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6 ways to combat depression

Learn a new hobby, spend time with friends or make new ones by going out more to church, senior centers or parks. Talking to people helps fight loneliness, which can lead to depression.

Depression should not be an accepted part of growing older; however, about 20 percent of people 55 and older experience this most common of mental health issues. The good news is 80 percent of these cases are treatable.

Knowing the signs of depression is the first step in recognizing it in a loved one or yourself. Depression is a long-term condition that can last for weeks at a time.

Some signs include:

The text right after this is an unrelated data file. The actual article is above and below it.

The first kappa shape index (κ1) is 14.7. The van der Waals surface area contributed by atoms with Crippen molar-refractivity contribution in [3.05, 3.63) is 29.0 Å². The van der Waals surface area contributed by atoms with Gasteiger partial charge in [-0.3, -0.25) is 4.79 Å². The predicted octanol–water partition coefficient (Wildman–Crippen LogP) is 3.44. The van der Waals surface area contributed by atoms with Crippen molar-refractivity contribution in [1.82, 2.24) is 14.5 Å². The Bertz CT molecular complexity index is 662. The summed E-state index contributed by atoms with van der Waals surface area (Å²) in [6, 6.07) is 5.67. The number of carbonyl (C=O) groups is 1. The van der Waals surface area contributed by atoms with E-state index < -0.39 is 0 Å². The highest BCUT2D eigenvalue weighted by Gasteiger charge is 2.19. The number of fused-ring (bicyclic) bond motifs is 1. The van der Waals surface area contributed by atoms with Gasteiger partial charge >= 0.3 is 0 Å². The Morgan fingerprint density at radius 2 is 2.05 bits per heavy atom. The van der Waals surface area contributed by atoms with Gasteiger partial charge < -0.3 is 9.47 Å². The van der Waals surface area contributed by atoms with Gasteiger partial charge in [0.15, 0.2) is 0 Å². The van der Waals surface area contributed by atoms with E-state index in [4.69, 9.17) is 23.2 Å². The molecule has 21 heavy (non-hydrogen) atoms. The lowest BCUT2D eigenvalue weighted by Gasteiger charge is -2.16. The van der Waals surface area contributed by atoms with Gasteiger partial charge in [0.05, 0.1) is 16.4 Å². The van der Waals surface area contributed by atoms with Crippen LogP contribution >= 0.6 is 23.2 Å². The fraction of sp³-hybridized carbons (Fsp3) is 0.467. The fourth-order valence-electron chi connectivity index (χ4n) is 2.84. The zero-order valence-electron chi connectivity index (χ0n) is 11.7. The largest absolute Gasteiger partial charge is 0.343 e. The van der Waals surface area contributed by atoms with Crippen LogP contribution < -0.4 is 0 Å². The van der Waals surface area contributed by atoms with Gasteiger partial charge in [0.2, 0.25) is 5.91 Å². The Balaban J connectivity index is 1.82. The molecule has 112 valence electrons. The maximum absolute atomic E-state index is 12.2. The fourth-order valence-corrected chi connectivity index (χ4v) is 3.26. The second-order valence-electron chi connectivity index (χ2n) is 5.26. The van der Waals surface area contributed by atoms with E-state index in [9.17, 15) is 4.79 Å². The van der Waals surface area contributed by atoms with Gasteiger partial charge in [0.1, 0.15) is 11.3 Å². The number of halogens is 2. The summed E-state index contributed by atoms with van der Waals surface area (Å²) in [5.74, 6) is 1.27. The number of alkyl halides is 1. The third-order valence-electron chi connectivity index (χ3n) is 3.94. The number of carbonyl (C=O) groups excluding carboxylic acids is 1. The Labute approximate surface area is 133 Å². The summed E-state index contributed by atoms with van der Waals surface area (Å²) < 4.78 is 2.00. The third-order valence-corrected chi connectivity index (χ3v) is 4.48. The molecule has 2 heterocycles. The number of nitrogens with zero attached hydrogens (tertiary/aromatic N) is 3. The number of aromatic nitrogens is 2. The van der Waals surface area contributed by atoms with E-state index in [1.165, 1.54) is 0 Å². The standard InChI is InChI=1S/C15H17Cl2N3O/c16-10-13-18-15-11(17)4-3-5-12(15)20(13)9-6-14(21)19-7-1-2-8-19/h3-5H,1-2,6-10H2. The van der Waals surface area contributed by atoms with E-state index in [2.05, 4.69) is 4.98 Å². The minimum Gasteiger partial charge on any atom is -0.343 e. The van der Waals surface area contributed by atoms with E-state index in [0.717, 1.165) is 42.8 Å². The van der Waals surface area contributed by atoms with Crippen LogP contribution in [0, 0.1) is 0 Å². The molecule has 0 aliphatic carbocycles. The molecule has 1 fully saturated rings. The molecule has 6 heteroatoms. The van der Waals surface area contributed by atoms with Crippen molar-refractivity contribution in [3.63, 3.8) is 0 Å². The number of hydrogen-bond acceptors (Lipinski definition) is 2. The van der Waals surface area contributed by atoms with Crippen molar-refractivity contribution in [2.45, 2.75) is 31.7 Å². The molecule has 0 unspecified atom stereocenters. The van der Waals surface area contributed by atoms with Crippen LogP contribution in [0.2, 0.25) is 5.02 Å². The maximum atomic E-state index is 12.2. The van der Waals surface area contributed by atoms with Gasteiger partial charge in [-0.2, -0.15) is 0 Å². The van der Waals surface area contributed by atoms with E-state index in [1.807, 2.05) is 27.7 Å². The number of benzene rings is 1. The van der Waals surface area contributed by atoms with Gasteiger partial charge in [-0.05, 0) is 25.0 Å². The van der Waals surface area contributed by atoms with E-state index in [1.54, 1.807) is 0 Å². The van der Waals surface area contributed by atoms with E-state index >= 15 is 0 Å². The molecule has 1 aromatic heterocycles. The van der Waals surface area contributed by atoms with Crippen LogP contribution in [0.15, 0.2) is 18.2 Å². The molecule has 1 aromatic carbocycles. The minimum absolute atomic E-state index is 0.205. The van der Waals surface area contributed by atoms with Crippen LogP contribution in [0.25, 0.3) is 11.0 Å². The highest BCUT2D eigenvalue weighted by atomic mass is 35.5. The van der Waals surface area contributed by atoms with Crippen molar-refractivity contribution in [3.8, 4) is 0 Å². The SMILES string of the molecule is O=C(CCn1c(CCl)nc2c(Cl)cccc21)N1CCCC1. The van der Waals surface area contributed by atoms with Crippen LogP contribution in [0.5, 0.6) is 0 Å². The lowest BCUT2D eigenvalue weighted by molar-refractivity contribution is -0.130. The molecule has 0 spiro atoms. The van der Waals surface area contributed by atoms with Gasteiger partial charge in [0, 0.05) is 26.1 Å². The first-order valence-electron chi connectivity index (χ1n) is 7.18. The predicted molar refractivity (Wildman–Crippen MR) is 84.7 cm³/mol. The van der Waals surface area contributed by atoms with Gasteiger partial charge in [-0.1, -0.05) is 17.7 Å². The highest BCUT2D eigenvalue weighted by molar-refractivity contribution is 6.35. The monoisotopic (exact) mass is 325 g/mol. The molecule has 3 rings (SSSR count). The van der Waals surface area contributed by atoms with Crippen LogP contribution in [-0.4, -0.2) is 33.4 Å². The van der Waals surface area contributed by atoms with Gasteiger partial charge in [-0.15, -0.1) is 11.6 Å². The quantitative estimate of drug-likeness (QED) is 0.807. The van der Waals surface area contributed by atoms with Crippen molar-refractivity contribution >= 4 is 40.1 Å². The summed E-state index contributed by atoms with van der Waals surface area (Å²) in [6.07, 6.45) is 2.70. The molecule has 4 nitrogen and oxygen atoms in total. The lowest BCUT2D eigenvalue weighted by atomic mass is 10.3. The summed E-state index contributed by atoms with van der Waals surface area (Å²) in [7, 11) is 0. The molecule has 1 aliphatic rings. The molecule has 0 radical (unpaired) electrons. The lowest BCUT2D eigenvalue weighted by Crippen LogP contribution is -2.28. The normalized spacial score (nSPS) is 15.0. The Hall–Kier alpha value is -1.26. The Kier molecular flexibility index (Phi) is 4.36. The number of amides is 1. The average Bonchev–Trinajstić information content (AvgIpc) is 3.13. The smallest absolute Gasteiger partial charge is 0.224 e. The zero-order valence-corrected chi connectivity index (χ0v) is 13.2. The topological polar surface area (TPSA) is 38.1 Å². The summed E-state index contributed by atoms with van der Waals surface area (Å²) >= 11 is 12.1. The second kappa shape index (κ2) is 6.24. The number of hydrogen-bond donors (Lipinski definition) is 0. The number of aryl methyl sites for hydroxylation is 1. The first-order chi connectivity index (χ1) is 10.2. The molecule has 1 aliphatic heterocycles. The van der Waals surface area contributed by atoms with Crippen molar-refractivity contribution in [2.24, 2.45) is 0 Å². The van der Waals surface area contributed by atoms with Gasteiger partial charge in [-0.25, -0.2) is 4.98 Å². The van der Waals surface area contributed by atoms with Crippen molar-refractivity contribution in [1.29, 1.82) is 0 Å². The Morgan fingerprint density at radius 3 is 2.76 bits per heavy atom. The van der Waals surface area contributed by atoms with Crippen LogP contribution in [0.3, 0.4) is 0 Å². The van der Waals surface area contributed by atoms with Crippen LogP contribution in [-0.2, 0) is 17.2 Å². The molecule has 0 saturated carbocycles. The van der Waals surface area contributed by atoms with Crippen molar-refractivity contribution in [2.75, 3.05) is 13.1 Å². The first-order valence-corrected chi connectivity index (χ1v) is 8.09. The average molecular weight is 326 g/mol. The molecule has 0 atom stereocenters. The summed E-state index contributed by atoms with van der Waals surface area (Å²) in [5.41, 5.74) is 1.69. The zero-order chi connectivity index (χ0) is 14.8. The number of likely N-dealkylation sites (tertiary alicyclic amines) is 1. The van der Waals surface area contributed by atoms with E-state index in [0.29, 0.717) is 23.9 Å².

• feelings of hopelessness or guilt

• anxiety

• restlessness or insomnia

• disinterest in old hobbies or activities

• fatigue

• decreased concentration and decision-making skills

• overeating or loss of appetite

• suicidal thoughts

• physical ailments such as headaches, cramps, digestive problems and aches that do not improve, even with treatment

Ways you can immediately begin to help yourself include:

1. Be active and exercise. Go to a public event or enjoy an activity.

2. Set realistic goals for yourself and break up large tasks into smaller ones.

3. Try to spend time with a friend or a relative. Let a trusted one help you.

4. Understand that depression isn’t something that immediately disappears, but know your mood will gradually improve.

5. Try to put off important decisions such as marriage, divorce or job changes until you feel better.

6. Study depression and its effects.

Although you might recognize signs of depression in yourself or a loved one, knowing what to do next can be challenging. Experts agree the first step is to seek professional help as soon as possible.

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